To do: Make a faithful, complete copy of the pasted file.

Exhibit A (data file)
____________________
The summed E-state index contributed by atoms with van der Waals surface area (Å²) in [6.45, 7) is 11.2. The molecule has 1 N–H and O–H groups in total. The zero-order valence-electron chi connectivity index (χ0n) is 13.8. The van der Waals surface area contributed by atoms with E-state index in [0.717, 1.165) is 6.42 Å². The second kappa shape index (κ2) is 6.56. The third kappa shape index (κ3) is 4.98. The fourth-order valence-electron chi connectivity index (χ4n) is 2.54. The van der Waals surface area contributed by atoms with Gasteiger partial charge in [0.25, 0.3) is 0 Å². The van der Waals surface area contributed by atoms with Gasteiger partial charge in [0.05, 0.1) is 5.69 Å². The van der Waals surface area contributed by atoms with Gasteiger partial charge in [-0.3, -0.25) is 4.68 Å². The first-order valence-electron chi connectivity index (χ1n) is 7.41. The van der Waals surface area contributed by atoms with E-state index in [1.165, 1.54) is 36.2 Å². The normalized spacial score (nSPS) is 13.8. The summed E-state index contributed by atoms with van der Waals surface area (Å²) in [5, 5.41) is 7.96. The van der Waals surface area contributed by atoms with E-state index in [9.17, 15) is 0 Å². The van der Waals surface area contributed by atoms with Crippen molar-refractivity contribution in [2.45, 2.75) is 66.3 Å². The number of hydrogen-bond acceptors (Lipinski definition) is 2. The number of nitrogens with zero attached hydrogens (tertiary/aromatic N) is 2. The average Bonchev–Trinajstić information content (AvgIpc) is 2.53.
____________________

The summed E-state index contributed by atoms with van der Waals surface area (Å²) in [6.45, 7) is 11.2. The molecule has 1 N–H and O–H groups in total. The zero-order valence-electron chi connectivity index (χ0n) is 13.8. The van der Waals surface area contributed by atoms with E-state index in [0.717, 1.165) is 6.42 Å². The second kappa shape index (κ2) is 6.56. The third kappa shape index (κ3) is 4.98. The fourth-order valence-electron chi connectivity index (χ4n) is 2.54. The van der Waals surface area contributed by atoms with Gasteiger partial charge in [0.25, 0.3) is 0 Å². The van der Waals surface area contributed by atoms with Gasteiger partial charge in [0.05, 0.1) is 5.69 Å². The van der Waals surface area contributed by atoms with Gasteiger partial charge in [-0.3, -0.25) is 4.68 Å². The first-order valence-electron chi connectivity index (χ1n) is 7.41. The van der Waals surface area contributed by atoms with E-state index in [1.165, 1.54) is 36.2 Å². The normalized spacial score (nSPS) is 13.8. The summed E-state index contributed by atoms with van der Waals surface area (Å²) in [5, 5.41) is 7.96. The van der Waals surface area contributed by atoms with E-state index in [9.17, 15) is 0 Å². The van der Waals surface area contributed by atoms with Crippen molar-refractivity contribution in [2.45, 2.75) is 66.3 Å². The number of hydrogen-bond acceptors (Lipinski definition) is 2. The number of nitrogens with zero attached hydrogens (tertiary/aromatic N) is 2. The average Bonchev–Trinajstić information content (AvgIpc) is 2.53.